October 16, 2009

Bodily integrity of transgender individuals

Posted in Current Events, Rape Culture at 9:59 pm by sacetalks

Over twenty years ago, members of New York’s queer community rioted at Stonewall Inn, a place in which those who identified as what many now term as LGBITTIQQ sought community, refuge, safety and, of course, fun.  The riots were in response to police brutality against sexual minorities and marked the beginning of international queer rights activism.

While rights for LGBTTIQQ individuals have certainly come a long way since Stonewall, those who identify as lesbian, gay, transgender, two-spirited, intersex, queer and questioning still face a number of significant barriers.  Not only do people who identify (or are labelled) as sexual minorities or gender variant experience a disproportionate amount of violence, including sexual assault, but are also the targets of prejudice, bigotry and hatred.

Recently, the St. Albert Catholic School district made the decision to fire Jan Buterman.  Buterman, labelled a girl when born and now transitioning into a man, was dismissed by the school board who justified this blatant discrimination by arguing that changing one’s gender contradicts Roman Catholic values.

Interesting that welcoming all people, regardless of their identity, isn’t a part of Roman Catholic values.  Even more curious is that what one claims as a religious value seemingly trumps human rights.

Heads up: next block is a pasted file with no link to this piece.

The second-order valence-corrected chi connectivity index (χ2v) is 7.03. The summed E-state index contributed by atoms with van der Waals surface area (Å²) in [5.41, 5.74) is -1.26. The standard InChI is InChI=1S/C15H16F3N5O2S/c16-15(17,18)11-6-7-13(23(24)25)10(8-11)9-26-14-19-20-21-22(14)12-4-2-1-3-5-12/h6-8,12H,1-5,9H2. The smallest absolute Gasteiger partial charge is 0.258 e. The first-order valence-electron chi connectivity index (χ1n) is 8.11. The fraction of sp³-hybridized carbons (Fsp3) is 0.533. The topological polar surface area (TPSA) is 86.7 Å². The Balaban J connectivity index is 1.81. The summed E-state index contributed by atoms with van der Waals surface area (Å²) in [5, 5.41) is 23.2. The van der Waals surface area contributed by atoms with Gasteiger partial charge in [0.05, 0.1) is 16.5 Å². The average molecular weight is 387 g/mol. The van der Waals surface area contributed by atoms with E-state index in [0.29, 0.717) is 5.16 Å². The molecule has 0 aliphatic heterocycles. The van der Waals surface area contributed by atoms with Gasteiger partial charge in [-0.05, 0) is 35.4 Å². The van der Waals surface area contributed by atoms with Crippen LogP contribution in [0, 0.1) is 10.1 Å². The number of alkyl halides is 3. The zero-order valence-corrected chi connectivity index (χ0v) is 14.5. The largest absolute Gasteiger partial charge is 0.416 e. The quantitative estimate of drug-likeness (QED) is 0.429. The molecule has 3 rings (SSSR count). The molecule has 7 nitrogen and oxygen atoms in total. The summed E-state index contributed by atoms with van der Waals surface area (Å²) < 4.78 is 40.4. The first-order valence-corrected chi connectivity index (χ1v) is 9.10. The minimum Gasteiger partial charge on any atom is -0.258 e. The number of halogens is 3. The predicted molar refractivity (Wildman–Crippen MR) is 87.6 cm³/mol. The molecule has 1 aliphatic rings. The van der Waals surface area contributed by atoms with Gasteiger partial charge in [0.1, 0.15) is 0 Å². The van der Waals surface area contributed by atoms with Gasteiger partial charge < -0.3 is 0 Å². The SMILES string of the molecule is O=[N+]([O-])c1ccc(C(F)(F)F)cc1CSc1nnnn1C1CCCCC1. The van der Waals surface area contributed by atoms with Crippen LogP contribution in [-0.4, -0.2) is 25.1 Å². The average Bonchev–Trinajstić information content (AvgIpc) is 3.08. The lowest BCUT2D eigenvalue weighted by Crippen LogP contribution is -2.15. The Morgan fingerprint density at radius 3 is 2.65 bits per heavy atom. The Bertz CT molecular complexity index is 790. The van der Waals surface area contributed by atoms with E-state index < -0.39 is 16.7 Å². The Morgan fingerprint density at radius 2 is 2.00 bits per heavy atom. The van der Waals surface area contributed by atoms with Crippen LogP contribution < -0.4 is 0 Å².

Not 0nly is such treatment unjust, but seriously misguided.  We don’t know the reasons Buterman has for transitioning, but many trans people explain that a “gender change” isn’t so much of a change as much of an adjustment.  That is, it is arguable that Buterman was always a man, but one born in a woman’s body.  After all, “gender” is a social construct – one’s gender is a set of values a culture ascribes onto one’s sex (in this context, “sex” refers to one’s genitals).  Perhaps Buterman, like some other trans people, feels that his gender has remained static; it is simply his sex that is changing.  Whatever the reason, however, a transgender person is just that – a person deserving of justice, freedom and integrity.

Some may question why this topic is being explored on a sexual assault blog.  The reason is that sexual assault and the rights of LGBTTIQQ individuals are intertwined because both rest on the value of bodily integrity.  Any concept of freedom must include the right to control one’s own body – what comes out of it, what enters it, what parts it changes and what parts stay the same.  Our bodies are ours to manage, not a school board’s to pathologize, medicalize and make deviant.

Ultimately, Buterman is not a deviant individual whose body may negatively impact the children with which he works.  Rather, Buterman is a human being whose value as a teacher must rest on his teaching methods, not on his body.  To do otherwise is to deny him the fundamental right of bodily integrity, just as sexual assault survivors (and victims) are denied on a continual basis.

I urge people to remember Stonewall and the rights for which LGBTTIQQ groups have been fighting which are, simply, the right to live freely.  To do otherwise is not only to deny the human rights of LGBTTIQQ populations, but to use the same reasoning others use to justify sexual assault.

Articles used in writing this piece:

-Post by Pragya Sharma



  1. […] From SACE Talks: On the bodily integrity of transgender individuals. […]

  2. Monika said,


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